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Health-care relief for the children of feds?

By Ed O'Keefe

Eye Opener

Happy Wednesday! Lawmakers have introduced a measure that would allow the Office of Personnel Management to extend health-care coverage to the adult children of federal workers before the new federal health-care law takes effect next year.

Several health insurance companies plan to extend coverage to adult children up to age 26 starting in June, but current federal law prohibits OPM from doing the same for workers in the Federal Employees Health Benefits Program. The bill — cosponsored by Reps. Chris Van Hollen (D-Md.), Eleanor Holmes Norton (D-D.C.) and Gerald E. Connolly (D-Va.) — was introduced amid a push by federal workers unions.

“OPM needs the authority to implement this very important provision sooner and this legislation is designed to do just that,” Van Hollen said in a statement.

Margaret L. Baptiste, president of the National Active and Retired Federal Employees Association said the coverage “would be particularly helpful to dependent children about to graduate from trade school, college or university who could have difficulty finding employment with health benefits in the present unfavorable job market.”

It's unclear how quickly the bill might move through the House, whether it has Senate support and how much it might cost taxpayers. If it does not pass by June, federal workers with adult children can apply for a temporary continuation of coverage or convert them to an individual policy, according to OPM.

Leave your thoughts in the comments section below

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By Ed O'Keefe  | May 5, 2010; 6:00 AM ET
Categories:  Eye Opener, Health Care, Workplace Issues  
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If somebody has a 26-year-old child still living with them and expects health insurance coverage, you've got bigger problems than health insurance. Give me a break -- Junior or Princess still living at home after graduating from college? Can't get a job? Freeloading (still) off of mommy and daddy? Cut the umbilical cord and kick them out.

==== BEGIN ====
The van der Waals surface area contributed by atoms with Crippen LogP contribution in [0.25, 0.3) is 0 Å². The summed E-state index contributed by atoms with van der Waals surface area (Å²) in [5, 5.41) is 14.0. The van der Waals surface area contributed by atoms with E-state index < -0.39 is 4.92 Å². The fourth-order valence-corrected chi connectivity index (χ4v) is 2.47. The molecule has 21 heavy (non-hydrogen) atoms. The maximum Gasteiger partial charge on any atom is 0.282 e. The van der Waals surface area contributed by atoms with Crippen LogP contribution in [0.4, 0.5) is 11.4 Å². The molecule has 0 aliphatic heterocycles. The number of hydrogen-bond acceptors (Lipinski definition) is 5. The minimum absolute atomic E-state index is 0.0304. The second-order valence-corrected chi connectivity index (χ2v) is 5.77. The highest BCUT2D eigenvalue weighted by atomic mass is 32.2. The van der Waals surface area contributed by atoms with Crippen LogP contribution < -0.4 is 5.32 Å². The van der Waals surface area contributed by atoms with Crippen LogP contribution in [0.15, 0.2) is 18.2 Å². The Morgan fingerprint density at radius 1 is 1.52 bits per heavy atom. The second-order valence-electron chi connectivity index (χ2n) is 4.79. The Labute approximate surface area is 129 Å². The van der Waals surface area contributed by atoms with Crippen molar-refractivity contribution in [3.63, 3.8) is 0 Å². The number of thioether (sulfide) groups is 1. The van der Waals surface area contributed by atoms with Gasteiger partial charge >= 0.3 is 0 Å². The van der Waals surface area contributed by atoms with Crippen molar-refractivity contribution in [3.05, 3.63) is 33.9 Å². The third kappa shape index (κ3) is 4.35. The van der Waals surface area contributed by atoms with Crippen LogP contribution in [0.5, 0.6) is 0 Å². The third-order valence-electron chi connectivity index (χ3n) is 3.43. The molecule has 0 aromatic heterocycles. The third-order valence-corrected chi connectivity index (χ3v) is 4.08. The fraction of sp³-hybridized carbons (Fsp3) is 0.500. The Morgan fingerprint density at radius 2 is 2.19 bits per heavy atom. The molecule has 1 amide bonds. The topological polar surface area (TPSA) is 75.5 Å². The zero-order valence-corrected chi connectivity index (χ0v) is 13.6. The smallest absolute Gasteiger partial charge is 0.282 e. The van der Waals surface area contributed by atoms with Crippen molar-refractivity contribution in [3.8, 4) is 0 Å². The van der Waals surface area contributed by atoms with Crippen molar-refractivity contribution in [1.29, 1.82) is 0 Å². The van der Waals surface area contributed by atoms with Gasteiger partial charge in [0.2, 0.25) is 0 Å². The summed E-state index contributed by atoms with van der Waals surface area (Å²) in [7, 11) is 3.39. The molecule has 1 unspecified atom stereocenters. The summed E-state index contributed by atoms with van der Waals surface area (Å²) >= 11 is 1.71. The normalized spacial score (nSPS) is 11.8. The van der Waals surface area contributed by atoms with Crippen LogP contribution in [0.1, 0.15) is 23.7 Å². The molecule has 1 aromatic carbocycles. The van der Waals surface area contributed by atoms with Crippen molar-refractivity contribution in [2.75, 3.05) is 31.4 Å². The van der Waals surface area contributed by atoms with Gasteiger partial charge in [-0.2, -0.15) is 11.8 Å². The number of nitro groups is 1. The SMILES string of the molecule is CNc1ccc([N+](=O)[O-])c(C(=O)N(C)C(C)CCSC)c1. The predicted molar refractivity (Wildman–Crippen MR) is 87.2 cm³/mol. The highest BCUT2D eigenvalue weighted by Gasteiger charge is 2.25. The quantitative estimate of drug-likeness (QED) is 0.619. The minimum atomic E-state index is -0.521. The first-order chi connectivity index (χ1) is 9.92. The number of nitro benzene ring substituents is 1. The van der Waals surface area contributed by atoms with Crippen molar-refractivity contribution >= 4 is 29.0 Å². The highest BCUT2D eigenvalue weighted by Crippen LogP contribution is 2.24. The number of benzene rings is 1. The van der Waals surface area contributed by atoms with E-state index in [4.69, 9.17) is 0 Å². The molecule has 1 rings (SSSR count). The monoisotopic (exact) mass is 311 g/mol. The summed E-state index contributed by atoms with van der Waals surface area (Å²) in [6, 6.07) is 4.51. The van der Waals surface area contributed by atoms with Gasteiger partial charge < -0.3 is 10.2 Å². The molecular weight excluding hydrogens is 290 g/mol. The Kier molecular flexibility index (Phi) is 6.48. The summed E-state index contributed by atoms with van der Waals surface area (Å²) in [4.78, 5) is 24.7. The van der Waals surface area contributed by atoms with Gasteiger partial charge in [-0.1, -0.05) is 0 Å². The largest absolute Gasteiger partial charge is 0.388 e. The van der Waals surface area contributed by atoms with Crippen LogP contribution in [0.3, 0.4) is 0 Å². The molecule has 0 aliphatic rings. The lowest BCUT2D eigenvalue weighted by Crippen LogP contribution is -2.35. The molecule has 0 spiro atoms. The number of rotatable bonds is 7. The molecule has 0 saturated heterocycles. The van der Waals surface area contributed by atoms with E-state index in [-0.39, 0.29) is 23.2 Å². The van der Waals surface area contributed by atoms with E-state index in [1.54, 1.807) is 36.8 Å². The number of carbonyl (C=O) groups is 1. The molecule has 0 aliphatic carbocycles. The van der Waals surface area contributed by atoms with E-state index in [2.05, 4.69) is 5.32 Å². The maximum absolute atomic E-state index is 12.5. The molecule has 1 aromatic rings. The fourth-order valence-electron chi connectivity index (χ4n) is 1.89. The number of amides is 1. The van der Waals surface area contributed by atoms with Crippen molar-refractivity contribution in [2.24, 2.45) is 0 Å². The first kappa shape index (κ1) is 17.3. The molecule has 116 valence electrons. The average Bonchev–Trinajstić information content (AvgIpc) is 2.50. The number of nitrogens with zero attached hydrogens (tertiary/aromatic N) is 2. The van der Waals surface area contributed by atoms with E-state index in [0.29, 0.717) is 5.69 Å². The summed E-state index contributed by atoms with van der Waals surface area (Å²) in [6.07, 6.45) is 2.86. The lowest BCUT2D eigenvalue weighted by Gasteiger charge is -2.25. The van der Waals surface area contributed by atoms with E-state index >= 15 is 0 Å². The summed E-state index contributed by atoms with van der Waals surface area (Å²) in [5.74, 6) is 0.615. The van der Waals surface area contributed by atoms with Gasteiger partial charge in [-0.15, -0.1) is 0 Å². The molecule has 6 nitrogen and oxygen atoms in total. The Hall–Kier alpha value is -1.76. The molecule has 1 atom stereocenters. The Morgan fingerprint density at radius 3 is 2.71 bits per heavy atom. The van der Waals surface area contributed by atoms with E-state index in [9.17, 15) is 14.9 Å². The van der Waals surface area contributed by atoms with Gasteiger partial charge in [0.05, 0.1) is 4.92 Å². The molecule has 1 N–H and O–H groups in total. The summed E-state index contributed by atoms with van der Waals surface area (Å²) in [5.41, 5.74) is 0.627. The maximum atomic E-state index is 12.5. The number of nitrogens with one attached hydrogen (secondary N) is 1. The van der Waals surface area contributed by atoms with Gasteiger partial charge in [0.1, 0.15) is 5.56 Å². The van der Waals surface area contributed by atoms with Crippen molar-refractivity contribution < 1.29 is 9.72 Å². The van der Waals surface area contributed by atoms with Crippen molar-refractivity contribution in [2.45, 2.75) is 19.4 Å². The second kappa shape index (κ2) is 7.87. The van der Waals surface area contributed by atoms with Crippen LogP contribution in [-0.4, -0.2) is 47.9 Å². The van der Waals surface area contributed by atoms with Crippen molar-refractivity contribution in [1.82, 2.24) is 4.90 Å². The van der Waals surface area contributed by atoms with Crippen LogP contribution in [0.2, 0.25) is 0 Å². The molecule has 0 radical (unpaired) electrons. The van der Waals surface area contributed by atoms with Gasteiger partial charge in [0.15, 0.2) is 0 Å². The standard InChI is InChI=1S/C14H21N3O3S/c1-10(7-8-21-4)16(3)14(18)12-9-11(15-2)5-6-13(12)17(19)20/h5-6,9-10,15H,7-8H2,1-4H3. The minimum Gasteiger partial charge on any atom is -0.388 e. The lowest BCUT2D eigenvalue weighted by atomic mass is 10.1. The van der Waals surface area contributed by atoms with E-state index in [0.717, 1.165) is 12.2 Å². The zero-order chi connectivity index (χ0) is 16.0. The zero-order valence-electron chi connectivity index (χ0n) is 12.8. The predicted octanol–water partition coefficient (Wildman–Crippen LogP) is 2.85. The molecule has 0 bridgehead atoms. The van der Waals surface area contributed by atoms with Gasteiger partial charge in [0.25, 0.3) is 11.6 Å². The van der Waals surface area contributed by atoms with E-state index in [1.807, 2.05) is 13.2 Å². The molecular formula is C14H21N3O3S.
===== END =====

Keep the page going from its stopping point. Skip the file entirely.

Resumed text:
Posted by: Baltimore11 | May 5, 2010 9:45 AM | Report abuse


age 26?
no way

Posted by: newagent99 | May 5, 2010 9:59 AM | Report abuse

I will admit that I have very little knowledge of what is in the health bill and when various parts of it kick in- I suspect that I am no worse off on the general information base than most if noyif nthis benefit is not available to not all those who voted for the bill-
however here is my question- if non federal employees cannot yet benefit from this family extension to age 26 what is it about federal employees that we should extend the benefit to them?

Posted by: 27anon72 | May 5, 2010 10:00 AM | Report abuse

First, read the story "Several health insurance companies plan to extend coverage to adult children up to age 26 starting in June, but current federal law prohibits OPM from doing the same for workers in the Federal Employees Health Benefits Program"

The current law doesn't say insurance companies HAVE to insure adult children this year but many are OPTING to do so. The law doesn't allow the federal plans to OPT to do so this year. The change will allow the federal plans to do something currently being done by private plans. It's equalling the playing field.

As for "Junior or Princess" living at home, that's not always the case. Sometimes, the graduate is working and living on their own but their job doesn't provide health care. The current law says these working adults can remain on their parent's plan.

Posted by: r6345 | May 5, 2010 10:34 AM | Report abuse


Princess or Prince is probably still in graduate school, trying to save money as they have none. If they are working, it's probably not full-time, and probably does not provide health insurance.

Also, in case you haven't noticed, it's kind of a crappy job market out there. A lot of my friends - graduated two years ago - are still living at home because they can't find gainful employment.

Posted by: brocrow2000 | May 5, 2010 10:40 AM | Report abuse

Clearly none of you has experience as a parent of a child with a chronic illness or disability. Type 1 diabetes, epilepsy, and a host of other conditions frequently strike young adults around the age when they're no longer eligible on their parents' policies, need medical care, and can't get it or get substandard care because suddenly these kids are uninsurable. The purpose of this provision is to help these children get the care they need.

Posted by: jody43jody | May 5, 2010 12:26 PM | Report abuse

If it is good for the Feds children now then it should be good for all now but of course I dont see the Obamacare passing the litmus tests by 2014 If we are all lucky it will be gone before the bad stuff they dont want to talk about kicks in Repeal Obamacare and Kick out Obama.

Posted by: Jemmottp | May 12, 2010 11:00 PM | Report abuse

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